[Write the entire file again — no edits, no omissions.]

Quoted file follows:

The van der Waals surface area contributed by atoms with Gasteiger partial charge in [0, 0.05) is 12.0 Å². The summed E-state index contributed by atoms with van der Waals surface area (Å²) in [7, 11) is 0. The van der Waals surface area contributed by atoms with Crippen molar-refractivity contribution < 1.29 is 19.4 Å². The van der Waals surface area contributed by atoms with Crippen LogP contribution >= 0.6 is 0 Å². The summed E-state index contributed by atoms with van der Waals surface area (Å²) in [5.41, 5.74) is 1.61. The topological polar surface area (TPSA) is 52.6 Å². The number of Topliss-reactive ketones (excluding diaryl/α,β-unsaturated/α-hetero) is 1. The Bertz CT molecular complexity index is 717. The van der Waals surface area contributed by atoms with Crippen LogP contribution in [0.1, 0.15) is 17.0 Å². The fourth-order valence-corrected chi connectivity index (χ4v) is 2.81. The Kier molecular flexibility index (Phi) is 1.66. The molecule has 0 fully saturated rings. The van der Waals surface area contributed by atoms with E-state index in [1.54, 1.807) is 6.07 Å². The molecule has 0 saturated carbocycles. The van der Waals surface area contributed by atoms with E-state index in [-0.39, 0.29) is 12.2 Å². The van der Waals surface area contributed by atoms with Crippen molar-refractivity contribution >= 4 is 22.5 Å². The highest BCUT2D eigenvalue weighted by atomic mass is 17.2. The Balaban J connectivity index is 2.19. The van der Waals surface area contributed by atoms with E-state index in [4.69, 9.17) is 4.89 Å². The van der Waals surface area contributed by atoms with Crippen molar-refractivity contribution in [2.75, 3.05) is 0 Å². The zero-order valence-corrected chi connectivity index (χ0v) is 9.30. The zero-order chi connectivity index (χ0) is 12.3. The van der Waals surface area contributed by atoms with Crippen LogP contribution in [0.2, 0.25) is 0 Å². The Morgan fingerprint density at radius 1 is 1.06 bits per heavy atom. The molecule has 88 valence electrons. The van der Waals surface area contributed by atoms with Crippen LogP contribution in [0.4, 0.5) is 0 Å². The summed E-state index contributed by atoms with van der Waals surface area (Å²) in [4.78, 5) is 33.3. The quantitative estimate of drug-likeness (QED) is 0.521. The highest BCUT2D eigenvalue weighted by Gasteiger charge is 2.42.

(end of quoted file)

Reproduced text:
The van der Waals surface area contributed by atoms with Gasteiger partial charge in [0, 0.05) is 12.0 Å². The summed E-state index contributed by atoms with van der Waals surface area (Å²) in [7, 11) is 0. The van der Waals surface area contributed by atoms with Crippen molar-refractivity contribution < 1.29 is 19.4 Å². The van der Waals surface area contributed by atoms with Crippen LogP contribution >= 0.6 is 0 Å². The summed E-state index contributed by atoms with van der Waals surface area (Å²) in [5.41, 5.74) is 1.61. The topological polar surface area (TPSA) is 52.6 Å². The number of Topliss-reactive ketones (excluding diaryl/α,β-unsaturated/α-hetero) is 1. The Bertz CT molecular complexity index is 717. The van der Waals surface area contributed by atoms with Crippen LogP contribution in [0.1, 0.15) is 17.0 Å². The fourth-order valence-corrected chi connectivity index (χ4v) is 2.81. The Kier molecular flexibility index (Phi) is 1.66. The molecule has 0 fully saturated rings. The van der Waals surface area contributed by atoms with E-state index in [1.54, 1.807) is 6.07 Å². The molecule has 0 saturated carbocycles. The van der Waals surface area contributed by atoms with E-state index in [-0.39, 0.29) is 12.2 Å². The van der Waals surface area contributed by atoms with Crippen molar-refractivity contribution >= 4 is 22.5 Å². The highest BCUT2D eigenvalue weighted by atomic mass is 17.2. The Balaban J connectivity index is 2.19. The van der Waals surface area contributed by atoms with E-state index in [4.69, 9.17) is 4.89 Å². The van der Waals surface area contributed by atoms with Crippen molar-refractivity contribution in [2.75, 3.05) is 0 Å². The zero-order valence-corrected chi connectivity index (χ0v) is 9.30. The zero-order chi connectivity index (χ0) is 12.3. The van der Waals surface area contributed by atoms with Crippen LogP contribution in [0.2, 0.25) is 0 Å². The Morgan fingerprint density at radius 1 is 1.06 bits per heavy atom. The molecule has 88 valence electrons. The van der Waals surface area contributed by atoms with Crippen LogP contribution in [0.4, 0.5) is 0 Å². The summed E-state index contributed by atoms with van der Waals surface area (Å²) in [4.78, 5) is 33.3. The quantitative estimate of drug-likeness (QED) is 0.521. The highest BCUT2D eigenvalue weighted by Gasteiger charge is 2.42.